The inspector general’s ongoing investigation is also focusing on the F.B.I.’s use of the blanket letters as a way of justifying the collection of large amounts of records at one time. Agency officials acknowledged the problem Wednesday, calling it inadvertent, and said officials had been instructed that they could no longer issue blanket orders. Instead, officials have to determine why particular records are considered relevant.

A letter sent last week to Senator Charles E. Grassley, Republican of Iowa, provides new details on the agency’s use of the national security letters, including the practice of issuing the blanket demands.

A copy of the letter was provided to The Times. It was written by Stephen M. Kohn, a Washington lawyer representing Bassem Youssef, an F.B.I. agent who reported what he thought were abuses in the use of national security letters and was interviewed for three days by the inspector general. In a separate matter, Mr. Youssef is suing the bureau in a discrimination claim.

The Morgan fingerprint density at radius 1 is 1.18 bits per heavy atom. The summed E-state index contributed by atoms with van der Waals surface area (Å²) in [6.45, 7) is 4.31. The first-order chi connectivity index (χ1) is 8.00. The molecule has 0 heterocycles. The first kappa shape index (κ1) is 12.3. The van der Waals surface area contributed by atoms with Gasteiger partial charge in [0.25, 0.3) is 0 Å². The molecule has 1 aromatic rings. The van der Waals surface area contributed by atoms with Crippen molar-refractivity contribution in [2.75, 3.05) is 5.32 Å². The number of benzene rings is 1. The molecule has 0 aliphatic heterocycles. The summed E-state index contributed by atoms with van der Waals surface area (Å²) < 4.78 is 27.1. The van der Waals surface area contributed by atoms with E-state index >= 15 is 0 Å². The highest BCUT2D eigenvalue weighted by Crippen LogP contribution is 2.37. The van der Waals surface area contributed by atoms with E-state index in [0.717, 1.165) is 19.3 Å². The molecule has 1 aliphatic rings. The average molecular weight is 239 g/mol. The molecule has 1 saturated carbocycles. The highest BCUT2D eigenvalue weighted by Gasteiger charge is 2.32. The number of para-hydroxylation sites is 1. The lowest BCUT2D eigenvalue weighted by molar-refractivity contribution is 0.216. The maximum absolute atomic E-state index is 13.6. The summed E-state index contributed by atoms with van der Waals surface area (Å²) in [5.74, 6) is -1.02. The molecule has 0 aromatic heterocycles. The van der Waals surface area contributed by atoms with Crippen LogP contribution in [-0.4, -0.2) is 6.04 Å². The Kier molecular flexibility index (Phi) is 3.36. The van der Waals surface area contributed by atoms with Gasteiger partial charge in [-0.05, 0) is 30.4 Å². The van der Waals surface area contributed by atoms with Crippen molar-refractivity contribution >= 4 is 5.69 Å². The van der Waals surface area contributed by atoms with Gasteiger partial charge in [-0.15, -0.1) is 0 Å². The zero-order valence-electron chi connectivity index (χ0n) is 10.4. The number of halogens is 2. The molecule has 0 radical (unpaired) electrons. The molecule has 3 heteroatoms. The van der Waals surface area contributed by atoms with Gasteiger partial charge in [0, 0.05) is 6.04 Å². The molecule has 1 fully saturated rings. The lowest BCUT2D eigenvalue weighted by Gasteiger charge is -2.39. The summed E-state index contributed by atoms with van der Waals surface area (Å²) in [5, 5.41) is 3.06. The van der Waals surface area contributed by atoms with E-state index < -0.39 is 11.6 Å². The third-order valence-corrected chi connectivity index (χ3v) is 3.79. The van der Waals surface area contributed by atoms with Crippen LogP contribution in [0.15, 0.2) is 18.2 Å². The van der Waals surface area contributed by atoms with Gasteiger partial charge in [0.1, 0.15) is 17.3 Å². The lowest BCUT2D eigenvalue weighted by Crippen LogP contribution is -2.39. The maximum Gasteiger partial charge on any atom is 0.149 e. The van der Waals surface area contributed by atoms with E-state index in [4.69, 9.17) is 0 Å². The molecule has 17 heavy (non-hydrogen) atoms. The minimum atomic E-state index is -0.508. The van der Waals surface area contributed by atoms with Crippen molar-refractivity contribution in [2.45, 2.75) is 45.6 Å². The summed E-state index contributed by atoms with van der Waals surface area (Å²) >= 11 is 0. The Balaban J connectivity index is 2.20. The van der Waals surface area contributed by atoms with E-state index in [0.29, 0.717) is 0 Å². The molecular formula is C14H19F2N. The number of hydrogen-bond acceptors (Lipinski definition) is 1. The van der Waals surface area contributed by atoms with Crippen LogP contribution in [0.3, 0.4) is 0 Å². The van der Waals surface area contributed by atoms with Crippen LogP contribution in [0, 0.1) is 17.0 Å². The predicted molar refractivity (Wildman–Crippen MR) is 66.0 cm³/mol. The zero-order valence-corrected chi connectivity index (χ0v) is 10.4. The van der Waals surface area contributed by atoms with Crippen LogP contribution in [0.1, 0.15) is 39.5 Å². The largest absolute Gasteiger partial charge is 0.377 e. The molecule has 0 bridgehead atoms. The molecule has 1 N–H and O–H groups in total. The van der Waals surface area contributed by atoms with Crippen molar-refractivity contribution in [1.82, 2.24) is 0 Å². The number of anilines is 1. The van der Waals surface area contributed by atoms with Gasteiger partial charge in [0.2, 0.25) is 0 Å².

Mr. Grassley said Wednesday that he was concerned by the issues raised in Mr. Kohn’s letter.

“In the past, the F.B.I. has shown a propensity to act as if it were above the law,” he said. “That attitude clearly needs to stop. Part of the way we can help the F.B.I. clean up its act is to pay close attention to information from whistle-blowers like Bassem Youssef. We need aggressive follow-up from the inspector general to ensure accountability and reform.”

When the abuses were revealed a year ago, bipartisan outrage erupted on Capitol Hill, as lawmakers were not mollified by the accidental nature of the errors. “When it comes to national security, sloppiness should be reserved for the hog lot, not the F.B.I.,” Mr. Grassley said at the time.